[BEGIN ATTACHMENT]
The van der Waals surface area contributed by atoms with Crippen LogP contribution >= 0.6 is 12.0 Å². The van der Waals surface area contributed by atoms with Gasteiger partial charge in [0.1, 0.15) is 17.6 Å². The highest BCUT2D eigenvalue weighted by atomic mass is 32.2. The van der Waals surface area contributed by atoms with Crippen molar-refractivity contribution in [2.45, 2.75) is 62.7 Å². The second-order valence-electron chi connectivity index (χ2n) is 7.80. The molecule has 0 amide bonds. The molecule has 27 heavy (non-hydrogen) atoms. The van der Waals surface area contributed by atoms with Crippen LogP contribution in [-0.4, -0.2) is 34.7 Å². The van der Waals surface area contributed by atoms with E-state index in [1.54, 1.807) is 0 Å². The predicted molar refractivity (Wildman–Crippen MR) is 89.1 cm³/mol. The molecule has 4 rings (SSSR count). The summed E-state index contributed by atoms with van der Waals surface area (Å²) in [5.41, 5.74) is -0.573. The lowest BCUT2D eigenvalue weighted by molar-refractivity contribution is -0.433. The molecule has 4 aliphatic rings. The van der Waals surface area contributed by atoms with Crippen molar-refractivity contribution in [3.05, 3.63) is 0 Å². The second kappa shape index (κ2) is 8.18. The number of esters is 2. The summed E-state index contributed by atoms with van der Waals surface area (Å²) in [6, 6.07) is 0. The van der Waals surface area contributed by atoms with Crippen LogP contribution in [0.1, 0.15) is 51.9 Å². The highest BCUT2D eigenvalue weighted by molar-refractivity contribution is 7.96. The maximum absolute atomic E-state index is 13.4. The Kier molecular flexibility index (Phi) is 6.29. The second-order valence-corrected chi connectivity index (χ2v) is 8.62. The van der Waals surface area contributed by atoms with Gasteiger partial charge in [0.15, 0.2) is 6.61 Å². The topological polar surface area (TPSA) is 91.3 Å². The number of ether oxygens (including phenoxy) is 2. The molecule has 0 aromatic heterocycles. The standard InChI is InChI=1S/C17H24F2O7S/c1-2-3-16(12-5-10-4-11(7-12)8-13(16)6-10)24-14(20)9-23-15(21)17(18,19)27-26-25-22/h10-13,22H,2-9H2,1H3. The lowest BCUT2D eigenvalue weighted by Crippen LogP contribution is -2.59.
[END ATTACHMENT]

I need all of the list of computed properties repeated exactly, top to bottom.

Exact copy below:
The van der Waals surface area contributed by atoms with Crippen LogP contribution >= 0.6 is 12.0 Å². The van der Waals surface area contributed by atoms with Gasteiger partial charge in [0.1, 0.15) is 17.6 Å². The highest BCUT2D eigenvalue weighted by atomic mass is 32.2. The van der Waals surface area contributed by atoms with Crippen molar-refractivity contribution in [2.45, 2.75) is 62.7 Å². The second-order valence-electron chi connectivity index (χ2n) is 7.80. The molecule has 0 amide bonds. The molecule has 27 heavy (non-hydrogen) atoms. The van der Waals surface area contributed by atoms with Crippen LogP contribution in [-0.4, -0.2) is 34.7 Å². The van der Waals surface area contributed by atoms with E-state index in [1.54, 1.807) is 0 Å². The predicted molar refractivity (Wildman–Crippen MR) is 89.1 cm³/mol. The molecule has 4 rings (SSSR count). The summed E-state index contributed by atoms with van der Waals surface area (Å²) in [5.41, 5.74) is -0.573. The lowest BCUT2D eigenvalue weighted by molar-refractivity contribution is -0.433. The molecule has 4 aliphatic rings. The van der Waals surface area contributed by atoms with Crippen molar-refractivity contribution in [3.05, 3.63) is 0 Å². The second kappa shape index (κ2) is 8.18. The number of esters is 2. The summed E-state index contributed by atoms with van der Waals surface area (Å²) in [6, 6.07) is 0. The van der Waals surface area contributed by atoms with Crippen LogP contribution in [0.1, 0.15) is 51.9 Å². The highest BCUT2D eigenvalue weighted by molar-refractivity contribution is 7.96. The maximum absolute atomic E-state index is 13.4. The Kier molecular flexibility index (Phi) is 6.29. The second-order valence-corrected chi connectivity index (χ2v) is 8.62. The van der Waals surface area contributed by atoms with Gasteiger partial charge in [0.15, 0.2) is 6.61 Å². The topological polar surface area (TPSA) is 91.3 Å². The number of ether oxygens (including phenoxy) is 2. The molecule has 0 aromatic heterocycles. The standard InChI is InChI=1S/C17H24F2O7S/c1-2-3-16(12-5-10-4-11(7-12)8-13(16)6-10)24-14(20)9-23-15(21)17(18,19)27-26-25-22/h10-13,22H,2-9H2,1H3. The lowest BCUT2D eigenvalue weighted by Crippen LogP contribution is -2.59.